The Flower Seller
When can we meet?
She studied the message one more time, snapped the phone shut, stood and walked over to the sink, turned on the tap.
She thought to herself, I remember the first time I ever went for a run. I was twenty-eight; after I’d had the girls but before I fell pregnant with Ben. Michael was working hard to become a partner and I decided to try and get fit. She paused on this thought as she wrung out the cloth that she was rinsing under the tap. I ran for eleven minutes. Eleven minutes! And when I got home I was exhausted.
She twisted the cloth tight, draining it, then flicked the droplets of water from her fingers and spread out still-damp cloth on the drainer. My lungs were bursting, she thought, and my legs were shaking so hard I thought I’d fall over, and my throat was raw from breathing, and my heart was beating so fast I felt like the blood was almost bursting from my veins. She dried her hands on a paper towel, turned back to the table, sat down and picked up the coffee mug.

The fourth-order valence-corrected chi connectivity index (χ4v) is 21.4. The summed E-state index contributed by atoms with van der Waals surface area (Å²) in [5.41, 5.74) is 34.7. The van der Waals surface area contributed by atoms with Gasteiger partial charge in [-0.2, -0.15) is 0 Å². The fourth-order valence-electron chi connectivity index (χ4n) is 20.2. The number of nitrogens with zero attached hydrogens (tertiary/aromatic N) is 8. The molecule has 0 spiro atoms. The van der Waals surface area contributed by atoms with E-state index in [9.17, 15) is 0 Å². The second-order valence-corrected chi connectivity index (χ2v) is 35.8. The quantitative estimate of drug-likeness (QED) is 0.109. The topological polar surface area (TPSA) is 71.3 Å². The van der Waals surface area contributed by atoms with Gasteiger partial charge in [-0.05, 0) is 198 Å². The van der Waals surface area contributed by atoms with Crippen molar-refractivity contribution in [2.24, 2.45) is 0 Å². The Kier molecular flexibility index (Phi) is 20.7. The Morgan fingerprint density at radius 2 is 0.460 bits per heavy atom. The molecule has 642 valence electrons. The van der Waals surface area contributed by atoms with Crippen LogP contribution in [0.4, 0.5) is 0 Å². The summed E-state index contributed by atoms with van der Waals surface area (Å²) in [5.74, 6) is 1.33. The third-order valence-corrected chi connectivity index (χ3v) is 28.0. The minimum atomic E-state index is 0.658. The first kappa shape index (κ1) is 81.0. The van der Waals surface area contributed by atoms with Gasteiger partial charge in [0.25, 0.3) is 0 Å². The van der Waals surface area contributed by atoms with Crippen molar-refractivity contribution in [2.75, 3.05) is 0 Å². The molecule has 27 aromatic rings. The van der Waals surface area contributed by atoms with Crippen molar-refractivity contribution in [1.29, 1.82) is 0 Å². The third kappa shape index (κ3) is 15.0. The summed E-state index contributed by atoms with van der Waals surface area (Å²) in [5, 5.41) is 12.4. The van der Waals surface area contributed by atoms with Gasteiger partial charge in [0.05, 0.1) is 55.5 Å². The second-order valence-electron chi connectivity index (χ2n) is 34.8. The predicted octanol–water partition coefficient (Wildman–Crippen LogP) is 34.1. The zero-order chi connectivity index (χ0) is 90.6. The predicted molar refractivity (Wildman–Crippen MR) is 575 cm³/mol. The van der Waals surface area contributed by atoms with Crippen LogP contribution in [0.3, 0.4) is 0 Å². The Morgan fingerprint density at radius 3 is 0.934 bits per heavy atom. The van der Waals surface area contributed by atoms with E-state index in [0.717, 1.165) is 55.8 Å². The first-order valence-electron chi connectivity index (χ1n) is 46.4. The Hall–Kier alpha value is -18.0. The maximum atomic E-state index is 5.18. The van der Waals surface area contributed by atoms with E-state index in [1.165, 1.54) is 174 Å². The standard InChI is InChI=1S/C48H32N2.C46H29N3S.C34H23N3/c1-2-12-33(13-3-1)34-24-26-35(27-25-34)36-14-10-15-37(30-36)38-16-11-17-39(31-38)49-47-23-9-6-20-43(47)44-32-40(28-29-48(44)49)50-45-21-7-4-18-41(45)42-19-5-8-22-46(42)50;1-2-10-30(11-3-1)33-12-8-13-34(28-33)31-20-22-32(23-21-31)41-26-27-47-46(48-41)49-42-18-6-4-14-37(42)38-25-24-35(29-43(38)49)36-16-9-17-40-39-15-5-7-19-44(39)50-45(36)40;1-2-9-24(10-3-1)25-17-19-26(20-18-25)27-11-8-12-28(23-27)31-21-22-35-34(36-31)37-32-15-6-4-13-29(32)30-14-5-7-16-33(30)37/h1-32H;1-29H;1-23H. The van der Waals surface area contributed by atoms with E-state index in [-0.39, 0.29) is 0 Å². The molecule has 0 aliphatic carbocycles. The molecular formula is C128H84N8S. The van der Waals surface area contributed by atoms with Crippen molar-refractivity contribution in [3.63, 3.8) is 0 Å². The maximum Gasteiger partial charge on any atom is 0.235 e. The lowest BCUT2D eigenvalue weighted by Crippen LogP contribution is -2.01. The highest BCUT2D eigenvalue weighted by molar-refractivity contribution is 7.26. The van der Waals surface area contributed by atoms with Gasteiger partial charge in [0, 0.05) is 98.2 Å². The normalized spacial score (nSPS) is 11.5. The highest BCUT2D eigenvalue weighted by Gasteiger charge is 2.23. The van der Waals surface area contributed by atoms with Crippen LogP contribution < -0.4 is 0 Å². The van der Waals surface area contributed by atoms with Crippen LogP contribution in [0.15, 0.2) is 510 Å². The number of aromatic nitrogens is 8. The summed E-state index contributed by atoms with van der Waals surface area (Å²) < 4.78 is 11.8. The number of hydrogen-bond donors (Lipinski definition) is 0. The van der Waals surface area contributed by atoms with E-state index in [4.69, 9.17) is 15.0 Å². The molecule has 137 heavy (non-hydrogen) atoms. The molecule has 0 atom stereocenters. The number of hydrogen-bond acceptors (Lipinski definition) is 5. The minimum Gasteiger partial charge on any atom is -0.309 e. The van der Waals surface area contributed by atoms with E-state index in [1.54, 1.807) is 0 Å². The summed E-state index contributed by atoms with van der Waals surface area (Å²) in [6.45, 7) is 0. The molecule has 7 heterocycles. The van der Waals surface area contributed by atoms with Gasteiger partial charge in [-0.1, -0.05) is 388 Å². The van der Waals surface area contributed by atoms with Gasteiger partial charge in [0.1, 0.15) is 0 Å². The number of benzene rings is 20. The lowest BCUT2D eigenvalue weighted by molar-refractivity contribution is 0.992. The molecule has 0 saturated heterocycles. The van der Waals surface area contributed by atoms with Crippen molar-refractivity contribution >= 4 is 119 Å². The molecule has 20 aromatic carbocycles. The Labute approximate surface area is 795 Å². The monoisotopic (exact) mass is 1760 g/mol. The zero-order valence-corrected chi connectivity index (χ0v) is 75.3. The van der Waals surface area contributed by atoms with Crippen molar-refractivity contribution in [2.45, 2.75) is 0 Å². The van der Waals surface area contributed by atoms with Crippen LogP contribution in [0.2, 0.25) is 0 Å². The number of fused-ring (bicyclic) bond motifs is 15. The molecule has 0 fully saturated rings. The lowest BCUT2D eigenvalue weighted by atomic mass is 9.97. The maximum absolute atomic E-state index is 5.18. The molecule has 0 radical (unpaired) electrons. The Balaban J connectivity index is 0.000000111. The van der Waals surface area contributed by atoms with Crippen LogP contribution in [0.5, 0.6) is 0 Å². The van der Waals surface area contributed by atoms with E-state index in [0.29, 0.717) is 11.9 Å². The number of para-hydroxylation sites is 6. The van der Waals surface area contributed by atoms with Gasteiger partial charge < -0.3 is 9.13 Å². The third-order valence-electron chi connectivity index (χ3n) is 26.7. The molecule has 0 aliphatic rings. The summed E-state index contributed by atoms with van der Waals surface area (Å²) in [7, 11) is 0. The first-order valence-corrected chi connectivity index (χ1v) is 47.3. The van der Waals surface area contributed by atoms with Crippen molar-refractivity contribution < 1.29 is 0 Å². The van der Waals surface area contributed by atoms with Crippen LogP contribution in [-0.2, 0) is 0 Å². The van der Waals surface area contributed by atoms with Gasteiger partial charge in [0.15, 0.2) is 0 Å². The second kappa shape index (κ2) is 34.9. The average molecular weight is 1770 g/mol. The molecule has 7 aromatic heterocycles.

And I felt like this, she told herself quietly.
But without the pain, she thought, smiling to herself. Without the aches and the rawness and the racing heart. Then she smiled again, sipped at her coffee, er no, actually, with the pain and the aching and the racing heart.
I felt just like this.
She pushed her hair behind her ears. I’m lucky, she thought. I can still fit in my wedding dress after all these years. I haven’t lost my figure. My husband loves me; he’d die for me. She pictured him in her mind, his big presence all about her, all about the house, his generosity, his warmth, his powerful moods that had mellowed but not disappeared over the years.
She traced the skin of her face with her fingertips, knowing her faults, knowing how age had changed her. And yet after all this time, he still wants me, she thought. He’d lain in bed this morning, watching her dress, and said, ‘You know, we’ve never made love, with you on top, facing away from me.’
‘Haven’t we?’ She was fastening her bra.
He always watched her dressing. No matter how tired he was, or how late he’d arrived home, he always woke to watch her dress, or undress. ‘No.’
‘Yes we have,’ she’d replied.